Using Bias Binding To Create A V-Neck
It's more V-Neck tips this week.
Last week I explained how to use single fold bias binding to bind a V-neckline. The method worked well, but the downside were the stitches that needed to be added at the end to hold the V-fold in place. The following method doesn't require stitching the V in place, which is good!
1. Take your single fold bias binding and place the ends right sides together (I used 25mm single fold bias, however you could use any size up from this, depending on how much of the bias you would like to stick out around your neck line).
2. Stitch a 'V' in to the top of the bias, with the bias right sides together. I like to use extra small stitches here.
3. Trim the triangle around the stitching line and carefully snip in to the point of the triangle.
4. Pull the binding apart and then fold over and press - to create a V with the binding.
5. Take the main garment. Using strips of interfacing, interface the point of the V-neck.
6. I like to mark out the centre of the V-neck and the stitching line around the neck.
7. I also like to sew a row of small stitches just inside the seam allowance around the V. this reduces the chance of holes in the main garment later on in the process.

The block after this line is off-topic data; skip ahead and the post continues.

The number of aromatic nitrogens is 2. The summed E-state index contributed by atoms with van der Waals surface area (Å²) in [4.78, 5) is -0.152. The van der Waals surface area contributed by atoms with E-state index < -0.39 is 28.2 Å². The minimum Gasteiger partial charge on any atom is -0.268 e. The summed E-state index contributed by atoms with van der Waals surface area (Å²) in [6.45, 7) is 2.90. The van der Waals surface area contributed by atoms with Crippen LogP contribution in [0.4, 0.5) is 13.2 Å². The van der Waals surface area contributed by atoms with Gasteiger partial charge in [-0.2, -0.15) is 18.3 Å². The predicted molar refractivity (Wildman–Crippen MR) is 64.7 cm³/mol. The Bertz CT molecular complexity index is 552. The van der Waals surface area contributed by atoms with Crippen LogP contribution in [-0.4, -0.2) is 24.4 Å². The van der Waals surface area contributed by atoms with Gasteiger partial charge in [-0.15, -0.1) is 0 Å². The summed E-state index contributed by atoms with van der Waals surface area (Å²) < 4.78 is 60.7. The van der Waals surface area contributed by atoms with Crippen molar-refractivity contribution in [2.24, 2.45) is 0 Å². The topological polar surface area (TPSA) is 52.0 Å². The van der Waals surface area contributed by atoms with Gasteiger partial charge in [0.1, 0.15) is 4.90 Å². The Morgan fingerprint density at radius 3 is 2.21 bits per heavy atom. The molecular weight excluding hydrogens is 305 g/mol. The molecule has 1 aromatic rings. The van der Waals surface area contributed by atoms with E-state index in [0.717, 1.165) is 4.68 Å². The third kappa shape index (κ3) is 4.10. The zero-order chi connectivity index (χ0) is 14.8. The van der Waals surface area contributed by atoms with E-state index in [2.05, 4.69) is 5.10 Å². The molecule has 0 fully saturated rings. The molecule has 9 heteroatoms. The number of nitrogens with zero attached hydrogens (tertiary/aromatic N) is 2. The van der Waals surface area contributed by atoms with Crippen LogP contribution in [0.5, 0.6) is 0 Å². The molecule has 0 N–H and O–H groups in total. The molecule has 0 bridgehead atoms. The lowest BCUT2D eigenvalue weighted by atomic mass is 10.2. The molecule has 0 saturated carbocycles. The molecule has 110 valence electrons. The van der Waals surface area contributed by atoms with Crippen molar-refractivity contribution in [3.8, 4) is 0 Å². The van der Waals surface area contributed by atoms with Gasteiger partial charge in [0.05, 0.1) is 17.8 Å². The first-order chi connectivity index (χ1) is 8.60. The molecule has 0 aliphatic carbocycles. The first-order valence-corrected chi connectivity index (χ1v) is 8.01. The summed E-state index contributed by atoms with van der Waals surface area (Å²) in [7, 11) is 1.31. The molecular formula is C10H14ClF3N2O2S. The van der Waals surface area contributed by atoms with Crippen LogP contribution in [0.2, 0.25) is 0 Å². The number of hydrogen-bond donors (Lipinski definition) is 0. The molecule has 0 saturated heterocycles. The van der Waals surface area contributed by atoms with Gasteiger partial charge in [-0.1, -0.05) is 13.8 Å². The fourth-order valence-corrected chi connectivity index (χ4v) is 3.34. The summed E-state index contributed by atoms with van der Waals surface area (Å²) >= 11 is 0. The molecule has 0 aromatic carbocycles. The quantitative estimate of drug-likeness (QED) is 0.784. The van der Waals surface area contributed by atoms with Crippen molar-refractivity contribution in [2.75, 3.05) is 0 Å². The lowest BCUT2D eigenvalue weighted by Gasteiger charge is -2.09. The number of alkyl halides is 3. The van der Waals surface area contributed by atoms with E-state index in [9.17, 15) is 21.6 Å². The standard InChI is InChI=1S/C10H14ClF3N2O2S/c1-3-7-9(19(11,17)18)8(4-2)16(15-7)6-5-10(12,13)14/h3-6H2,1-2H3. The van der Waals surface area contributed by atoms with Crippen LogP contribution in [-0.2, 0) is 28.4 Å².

8. Placing the binding and the garment right sides together - as shown in the photo below mark the point where stitching will begin from the beginning of the V at the centre of the neck.
9. I like to place a few tiny stitches here to keep everything in place.
10. Then I snip into the point of the V making sure I don't snip beyond the small stitches that I sewed previously.
11. I then manipulate one side of the bias to match up with ONE side of the v-neck and pin. My seam allowance was bigger than the binding so the raw edges weren't exactly aligned.
12. Stitching from the central holding stitches, stitch from the centre along one side of the neckline.
13. Repeat this step, but for the other side of the binding. Start stitching from the centre of the V each time.
14. Turn the binding to the inside and press down.
The down side of this method is that the binding doesn't actually bind the raw edge of the neckline - you'll still need to finish the raw edges inside the garment. I prefer to overlock this edge.